Books: Cocky Olly and the Bloomsberries

THE PRITCHETT CENTURY: Selected Writings of V S Pritchett, Chatto pounds 25
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The Independent Culture
Am I wiser in my old age?" V S Pritchett (born 1900) asked himself at 80, in his essay "As Old as the Century", a question he answered with characteristic honesty: "I don't know." But he thought that for him "love itself" had become "more mysterious, tender and lasting", and that he had a "new sensation": that "living people were a wonder".

When he wrote these lines, he still had ahead of him, before his death on March 20 1997, two of the finest books: his biographical study of Chekhov (1988), a writer to whom he had often been compared, and a volume of stories, A Careless Widow (1989). This contains in "Cocky Olly" (included in this volume) a wonderful specimen of his art; the story is not only a recreation of childhood and its bewildered perceptions of the adult world (the title refers to a childish game resembling Prisoner's Base), it is a vivid metaphor for certain aspects of English cultural life - in this case, based as it surely is on the Partridge household at Ham Spray, for Bloomsbury and its uneasy legatees.

All the best Pritchett stories work on this double level, and move backwards and forwards from the amazingly detailed particulars of both eye and ear to the cultural and universal general. But re-reading "Cocky Olly" and other productions of Pritchett's later years, one is struck not only by their range, their variety of both subject and mood, but by their inner consistency. It may have seemed to Pritchett in his old age that he now had different attitudes to love and the uniqueness of individuals; to us who have the privilege of reading through this admirable selection of his writings (with introductions by John Bayley and by his son, Oliver), it is the ultimate unity of his work that most impresses.

Pritchett has made us familiar with the circumstances of his early life in his two lively and luminous memoirs, A Cab at the Door (1968) and Midnight Oil (1971); his feckless father of Yorkshire stock, a restless (and unwise) seeker after religious revelation, and his garrulous London mother created an atmosphere of fantasy-spinning and story-telling which he drew on all his life. Leaving school at 15 to enter the leather trade (which inspired later short stories and a novel), Pritchett became in his twenties a roving foreign correspondent, releasing himself through this work (precarious though it often was) from the tensions of an emotionally charged home and the imprisoning English class system.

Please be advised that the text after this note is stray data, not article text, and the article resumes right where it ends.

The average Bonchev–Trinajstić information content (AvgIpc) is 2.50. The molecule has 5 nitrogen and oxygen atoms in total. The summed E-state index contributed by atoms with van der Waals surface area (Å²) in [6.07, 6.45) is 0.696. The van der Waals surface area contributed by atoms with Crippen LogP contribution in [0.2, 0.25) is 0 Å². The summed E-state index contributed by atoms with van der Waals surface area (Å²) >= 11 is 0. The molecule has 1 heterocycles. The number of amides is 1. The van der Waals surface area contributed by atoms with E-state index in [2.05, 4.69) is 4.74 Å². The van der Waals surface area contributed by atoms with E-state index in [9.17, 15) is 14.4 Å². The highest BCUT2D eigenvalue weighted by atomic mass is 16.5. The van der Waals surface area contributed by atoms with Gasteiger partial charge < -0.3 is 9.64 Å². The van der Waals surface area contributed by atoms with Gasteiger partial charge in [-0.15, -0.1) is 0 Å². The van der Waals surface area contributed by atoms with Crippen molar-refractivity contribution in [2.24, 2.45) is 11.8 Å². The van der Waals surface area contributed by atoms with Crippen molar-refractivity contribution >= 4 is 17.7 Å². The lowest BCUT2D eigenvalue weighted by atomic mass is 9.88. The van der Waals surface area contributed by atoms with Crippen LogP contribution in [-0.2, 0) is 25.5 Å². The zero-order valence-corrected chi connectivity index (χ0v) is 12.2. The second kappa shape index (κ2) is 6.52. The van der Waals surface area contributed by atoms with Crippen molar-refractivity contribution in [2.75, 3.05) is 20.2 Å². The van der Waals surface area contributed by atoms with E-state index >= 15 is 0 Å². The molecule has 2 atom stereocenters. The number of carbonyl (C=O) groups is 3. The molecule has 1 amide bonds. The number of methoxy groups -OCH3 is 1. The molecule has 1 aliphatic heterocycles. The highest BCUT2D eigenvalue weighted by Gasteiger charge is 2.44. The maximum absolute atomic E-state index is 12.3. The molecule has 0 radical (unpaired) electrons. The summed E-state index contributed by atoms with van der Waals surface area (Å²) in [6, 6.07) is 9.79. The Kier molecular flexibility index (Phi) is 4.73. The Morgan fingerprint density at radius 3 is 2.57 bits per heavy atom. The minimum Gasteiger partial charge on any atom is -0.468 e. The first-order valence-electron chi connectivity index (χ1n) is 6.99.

Essays in this volume vividly create the effect on him - and on his burgeoning sense of himself as a writer - of the Appalachians and of Spain. As someone who himself received transforming imaginative awakening in both these regions, I can only marvel at Pritchett's precision of thoughtfully selected observation, combined with an ability to define atmosphere, and to relate incident or spectacle outwards, to wider patterns of life. In the Appalachians, where "on that vast shield of mountain forest the silence was positive", Pritchett consoles himself with all the tales he has heard of a mountaineer character, Gash Alison, who becomes for him (and us) the epitome of the human capacity (anywhere) to assert individuality, and of the inadmiration this arouses: "Thar hain't no one the like o' Gash Alison. He's the travellin'est man I ever seed ... 'Boys,' he says, ' ... I'll jes be shacklin' round till I'm as ol' as you-uns is, grandfer.'"

Pritchett however did not go shackling round. Londoner through early experience, he returned to England to be a Londoner for almost all his working life, and in a marvellous tribute to the city in this book gives us a further key to that doubleness which makes his art so richly rewarding. If he is an intimate the city, as his short stories so amply reveal, he also has to confess: "It is impossible to be exact about London because no one really has ever seen it. Once in, we're engulfed. It is a city without profile, without symmetry; it is amorphous, like life, and no one thing about it is definitive."

It is this refusal to be definitive (while in possession of huge reservoirs of knowledge) that gives the best of his work its greatness. Pritchett's own favourite among his stories (according to his son), "When My Girl Comes Home", has long been mine too (though his wife's favourite, the subtle and fascinating study of adultery, "The Fig Tree", must run it close). The very donnee of the work suggests its concern to abstain from allocation of truth or righteousness to any one quarter: a young woman, long thought to have suffered appallingly in the War for part of which she was presumed missing, turns out to have accommodated herself very comfortably during its course, even to the point of having married a Japanese. So myths have to be unmade, new judgements exercised. Yet Hilda's conduct, like her deeper nature, continues throughout this quite long story to elude us, precluding either castigation or admiration. In the last paragraph we learn that an American has written a book about Hilda and what happened to her. "It wasn't about Japan or India or anything like that. It was about us." And that is the subject of Pritchett's own oeuvre, as solid a body of humane humanist writing as our century has to offer.